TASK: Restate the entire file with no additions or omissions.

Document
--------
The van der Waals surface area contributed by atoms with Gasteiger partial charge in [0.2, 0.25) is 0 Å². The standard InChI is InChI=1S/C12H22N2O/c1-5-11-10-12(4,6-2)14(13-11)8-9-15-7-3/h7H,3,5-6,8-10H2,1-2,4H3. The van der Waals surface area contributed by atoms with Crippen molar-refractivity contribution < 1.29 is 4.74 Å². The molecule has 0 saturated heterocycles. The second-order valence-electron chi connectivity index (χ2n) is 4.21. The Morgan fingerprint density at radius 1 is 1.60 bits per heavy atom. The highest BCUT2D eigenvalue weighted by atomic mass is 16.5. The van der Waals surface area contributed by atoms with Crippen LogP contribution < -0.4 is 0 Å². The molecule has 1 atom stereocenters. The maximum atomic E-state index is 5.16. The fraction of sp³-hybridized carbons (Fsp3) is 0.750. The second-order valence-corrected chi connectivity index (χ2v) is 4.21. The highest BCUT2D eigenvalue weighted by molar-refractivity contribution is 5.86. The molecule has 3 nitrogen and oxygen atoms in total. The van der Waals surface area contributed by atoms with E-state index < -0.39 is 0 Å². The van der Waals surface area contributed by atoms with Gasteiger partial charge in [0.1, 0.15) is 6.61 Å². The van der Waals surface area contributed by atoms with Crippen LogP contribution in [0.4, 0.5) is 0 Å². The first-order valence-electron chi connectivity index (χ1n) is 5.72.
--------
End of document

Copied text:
The van der Waals surface area contributed by atoms with Gasteiger partial charge in [0.2, 0.25) is 0 Å². The standard InChI is InChI=1S/C12H22N2O/c1-5-11-10-12(4,6-2)14(13-11)8-9-15-7-3/h7H,3,5-6,8-10H2,1-2,4H3. The van der Waals surface area contributed by atoms with Crippen molar-refractivity contribution < 1.29 is 4.74 Å². The molecule has 0 saturated heterocycles. The second-order valence-electron chi connectivity index (χ2n) is 4.21. The Morgan fingerprint density at radius 1 is 1.60 bits per heavy atom. The highest BCUT2D eigenvalue weighted by atomic mass is 16.5. The van der Waals surface area contributed by atoms with Crippen LogP contribution < -0.4 is 0 Å². The molecule has 1 atom stereocenters. The maximum atomic E-state index is 5.16. The fraction of sp³-hybridized carbons (Fsp3) is 0.750. The second-order valence-corrected chi connectivity index (χ2v) is 4.21. The highest BCUT2D eigenvalue weighted by molar-refractivity contribution is 5.86. The molecule has 3 nitrogen and oxygen atoms in total. The van der Waals surface area contributed by atoms with E-state index < -0.39 is 0 Å². The van der Waals surface area contributed by atoms with Gasteiger partial charge in [0.1, 0.15) is 6.61 Å². The van der Waals surface area contributed by atoms with Crippen LogP contribution in [0.4, 0.5) is 0 Å². The first-order valence-electron chi connectivity index (χ1n) is 5.72.